Saturday, June 25, 2016

Poem for Saturday and Evita

I Have a Seat in the Abandoned Theater
By Mahmoud Darwish
Translated by Fady Joudah

I have a seat in the abandoned theater
in Beirut. I might forget, and I might recall
the final act without longing ... not because of anything
other than that the play was not written
skillfully ...
as in the war days of those in despair, and an autobiography
of the spectators’ impulse. The actors were tearing up their scripts
and searching for the author among us, we the witnesses
sitting in our seats
I tell my neighbor the artist: Don’t draw your weapon,
and wait, unless you’re the author!
Then he asks me: And you are you the author?
So we sit scared. I say: Be a neutral
hero to escape from an obvious fate
He says: No hero dies revered in the second
scene. I will wait for the rest. Maybe I would
revise one of the acts. And maybe I would mend
what the iron has done to my brothers
So I say: It is you then?
He responds: You and I are two masked authors and two masked
I say: How is this my concern? I’m a spectator
He says: No spectators at chasm’s door ... and no
one is neutral here. And you must choose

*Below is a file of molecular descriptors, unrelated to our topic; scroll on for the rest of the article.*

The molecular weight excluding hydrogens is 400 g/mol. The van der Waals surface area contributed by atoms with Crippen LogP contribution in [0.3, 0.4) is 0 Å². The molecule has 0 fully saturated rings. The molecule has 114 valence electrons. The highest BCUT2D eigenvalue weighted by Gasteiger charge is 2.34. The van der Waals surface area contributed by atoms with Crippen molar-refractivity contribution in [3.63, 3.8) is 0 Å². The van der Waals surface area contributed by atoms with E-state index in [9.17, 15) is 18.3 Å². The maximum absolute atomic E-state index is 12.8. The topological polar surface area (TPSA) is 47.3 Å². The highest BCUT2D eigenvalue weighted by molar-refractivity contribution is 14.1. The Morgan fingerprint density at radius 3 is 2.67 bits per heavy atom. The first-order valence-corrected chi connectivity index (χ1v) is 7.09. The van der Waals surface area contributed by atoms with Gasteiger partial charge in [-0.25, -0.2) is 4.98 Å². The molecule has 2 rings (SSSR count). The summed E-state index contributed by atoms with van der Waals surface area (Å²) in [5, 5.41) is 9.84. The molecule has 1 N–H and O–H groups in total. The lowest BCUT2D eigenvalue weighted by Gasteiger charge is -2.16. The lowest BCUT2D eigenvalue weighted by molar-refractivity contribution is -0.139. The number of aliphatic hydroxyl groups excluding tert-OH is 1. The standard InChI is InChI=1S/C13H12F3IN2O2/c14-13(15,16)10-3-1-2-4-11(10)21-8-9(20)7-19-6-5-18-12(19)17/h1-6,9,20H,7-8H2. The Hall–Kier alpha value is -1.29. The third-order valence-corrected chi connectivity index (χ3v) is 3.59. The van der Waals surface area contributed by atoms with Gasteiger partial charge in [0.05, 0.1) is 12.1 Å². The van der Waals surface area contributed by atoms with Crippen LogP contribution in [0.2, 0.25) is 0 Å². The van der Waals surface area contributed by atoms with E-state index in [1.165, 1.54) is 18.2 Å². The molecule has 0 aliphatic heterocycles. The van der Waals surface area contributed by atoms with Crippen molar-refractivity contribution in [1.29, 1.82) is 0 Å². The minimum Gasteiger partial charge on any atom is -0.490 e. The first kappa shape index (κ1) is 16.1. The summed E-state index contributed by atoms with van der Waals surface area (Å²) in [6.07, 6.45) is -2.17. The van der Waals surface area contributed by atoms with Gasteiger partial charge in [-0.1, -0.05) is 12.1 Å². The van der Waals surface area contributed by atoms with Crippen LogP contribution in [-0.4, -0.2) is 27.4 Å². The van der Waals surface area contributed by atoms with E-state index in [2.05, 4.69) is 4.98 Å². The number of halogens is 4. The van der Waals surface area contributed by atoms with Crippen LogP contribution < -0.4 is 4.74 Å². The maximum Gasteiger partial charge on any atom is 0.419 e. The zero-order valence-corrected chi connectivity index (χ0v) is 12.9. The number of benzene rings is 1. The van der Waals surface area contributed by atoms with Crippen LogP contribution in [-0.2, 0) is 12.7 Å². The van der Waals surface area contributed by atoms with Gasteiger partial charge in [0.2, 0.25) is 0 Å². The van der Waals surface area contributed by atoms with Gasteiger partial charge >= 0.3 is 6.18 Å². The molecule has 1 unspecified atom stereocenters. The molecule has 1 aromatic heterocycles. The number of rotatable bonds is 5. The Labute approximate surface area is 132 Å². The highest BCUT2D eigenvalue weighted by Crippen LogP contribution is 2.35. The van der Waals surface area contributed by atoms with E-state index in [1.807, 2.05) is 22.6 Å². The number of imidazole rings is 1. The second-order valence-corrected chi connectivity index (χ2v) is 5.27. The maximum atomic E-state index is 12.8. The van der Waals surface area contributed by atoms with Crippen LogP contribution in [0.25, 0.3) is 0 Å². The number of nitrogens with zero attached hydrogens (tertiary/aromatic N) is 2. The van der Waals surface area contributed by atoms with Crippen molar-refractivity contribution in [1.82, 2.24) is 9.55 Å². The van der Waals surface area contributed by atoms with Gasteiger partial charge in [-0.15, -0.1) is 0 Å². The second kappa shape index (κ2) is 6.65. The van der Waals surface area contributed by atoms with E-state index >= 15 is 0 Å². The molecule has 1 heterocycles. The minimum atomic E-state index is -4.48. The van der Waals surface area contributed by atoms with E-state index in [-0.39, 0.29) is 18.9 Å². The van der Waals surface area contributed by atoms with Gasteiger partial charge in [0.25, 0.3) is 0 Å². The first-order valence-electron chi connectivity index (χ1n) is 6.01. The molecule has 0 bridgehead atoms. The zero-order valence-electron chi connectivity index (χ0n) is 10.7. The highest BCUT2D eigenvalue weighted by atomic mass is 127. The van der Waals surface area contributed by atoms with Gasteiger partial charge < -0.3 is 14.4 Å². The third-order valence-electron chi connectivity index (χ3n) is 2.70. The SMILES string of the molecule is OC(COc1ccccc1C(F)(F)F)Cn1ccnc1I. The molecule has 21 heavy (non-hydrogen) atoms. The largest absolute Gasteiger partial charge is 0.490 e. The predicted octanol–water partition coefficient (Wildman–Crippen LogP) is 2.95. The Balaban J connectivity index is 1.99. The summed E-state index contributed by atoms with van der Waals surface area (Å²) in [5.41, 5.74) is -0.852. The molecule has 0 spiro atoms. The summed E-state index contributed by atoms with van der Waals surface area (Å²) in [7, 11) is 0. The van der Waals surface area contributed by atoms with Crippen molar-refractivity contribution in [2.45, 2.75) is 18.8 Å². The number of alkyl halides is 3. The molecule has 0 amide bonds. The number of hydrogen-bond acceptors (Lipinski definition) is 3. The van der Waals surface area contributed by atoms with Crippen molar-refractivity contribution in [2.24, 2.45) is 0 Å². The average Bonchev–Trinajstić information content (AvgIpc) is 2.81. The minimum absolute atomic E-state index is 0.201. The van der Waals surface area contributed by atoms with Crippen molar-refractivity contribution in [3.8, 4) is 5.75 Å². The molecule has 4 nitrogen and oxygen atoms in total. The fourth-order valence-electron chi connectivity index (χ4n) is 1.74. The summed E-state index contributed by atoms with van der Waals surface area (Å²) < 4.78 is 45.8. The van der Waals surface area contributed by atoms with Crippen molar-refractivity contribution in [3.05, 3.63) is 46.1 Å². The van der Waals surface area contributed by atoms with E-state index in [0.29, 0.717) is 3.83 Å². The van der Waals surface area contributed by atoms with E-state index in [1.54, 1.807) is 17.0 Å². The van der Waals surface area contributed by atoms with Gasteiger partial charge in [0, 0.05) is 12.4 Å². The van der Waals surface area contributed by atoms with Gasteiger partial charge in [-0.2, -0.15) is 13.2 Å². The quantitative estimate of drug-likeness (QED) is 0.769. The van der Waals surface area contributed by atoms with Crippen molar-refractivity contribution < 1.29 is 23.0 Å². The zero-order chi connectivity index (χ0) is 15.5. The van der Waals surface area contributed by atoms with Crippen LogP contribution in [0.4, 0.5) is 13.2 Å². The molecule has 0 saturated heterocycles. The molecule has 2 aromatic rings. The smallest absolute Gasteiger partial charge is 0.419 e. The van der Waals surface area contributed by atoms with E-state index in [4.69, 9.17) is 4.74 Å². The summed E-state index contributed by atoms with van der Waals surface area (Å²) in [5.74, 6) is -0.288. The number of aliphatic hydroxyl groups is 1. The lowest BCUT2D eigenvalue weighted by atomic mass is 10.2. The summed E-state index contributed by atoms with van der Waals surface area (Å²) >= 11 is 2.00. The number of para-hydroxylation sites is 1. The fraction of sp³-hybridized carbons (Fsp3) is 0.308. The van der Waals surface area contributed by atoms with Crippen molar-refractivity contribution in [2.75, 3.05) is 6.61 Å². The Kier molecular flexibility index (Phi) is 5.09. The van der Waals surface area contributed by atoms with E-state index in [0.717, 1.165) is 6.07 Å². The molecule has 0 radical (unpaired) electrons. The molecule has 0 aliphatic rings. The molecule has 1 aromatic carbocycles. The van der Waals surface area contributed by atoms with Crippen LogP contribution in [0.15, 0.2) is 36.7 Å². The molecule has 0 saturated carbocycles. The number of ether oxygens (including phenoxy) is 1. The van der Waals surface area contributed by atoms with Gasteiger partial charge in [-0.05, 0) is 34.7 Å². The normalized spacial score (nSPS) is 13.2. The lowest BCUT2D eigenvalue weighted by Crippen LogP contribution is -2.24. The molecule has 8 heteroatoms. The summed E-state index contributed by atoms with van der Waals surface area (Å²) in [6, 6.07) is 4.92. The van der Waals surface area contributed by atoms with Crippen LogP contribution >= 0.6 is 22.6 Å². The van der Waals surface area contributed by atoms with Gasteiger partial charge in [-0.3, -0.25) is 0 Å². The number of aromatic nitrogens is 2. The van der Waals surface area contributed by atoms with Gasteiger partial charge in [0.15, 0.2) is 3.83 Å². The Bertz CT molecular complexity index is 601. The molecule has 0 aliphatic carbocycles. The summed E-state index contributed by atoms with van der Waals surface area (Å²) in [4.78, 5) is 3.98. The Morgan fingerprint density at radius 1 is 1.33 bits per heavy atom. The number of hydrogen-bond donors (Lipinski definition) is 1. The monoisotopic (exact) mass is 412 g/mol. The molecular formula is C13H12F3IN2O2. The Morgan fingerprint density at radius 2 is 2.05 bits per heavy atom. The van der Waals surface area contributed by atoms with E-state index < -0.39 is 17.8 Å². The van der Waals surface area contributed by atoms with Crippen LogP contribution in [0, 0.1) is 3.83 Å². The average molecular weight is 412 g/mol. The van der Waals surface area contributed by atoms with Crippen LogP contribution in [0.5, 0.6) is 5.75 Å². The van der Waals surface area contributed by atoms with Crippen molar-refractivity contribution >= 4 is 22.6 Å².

your part in the end
So I say: I’m missing the beginning, what’s the beginning?


My Friday morning and afternoon were all about chores (mostly cleaning out older son's room and reorganizing his collectibles) and discussing Brexit with people (since I know people who voted both ways, and I know we're not getting the whole picture on our news). My lunch date had to cancel, family obligations, but that's all right because we went to the Big Greek Cafe for dinner (fire feta and a falafel-and-hummus pita sandwich, whoo!), and after a brief stop at Roots Market since we were right near it, and a brief walk around Olney Theatre Center during which we spotted deer in the woods, we saw the Olney production of Evita.

It's not the best I've ever seen, but it's the first professional staged production I've seen since the movie, and now I need the 2012 recording so I know whether most productions substitute "The Lady's Got Potential" for "The Art of the Possible" and whether most include "You Must Love Me" -- two huge improvements in the film as far as I'm concerned, so I heartily approve. Plus Peron's mistress sang "Another Suitcase In Another Hall" to Eva rather than to Peron or to Che, so the show practically passes the Bechdel Test. The singing at times sounded very shrill, though I think that was the sound system, which made the show start half an hour late!

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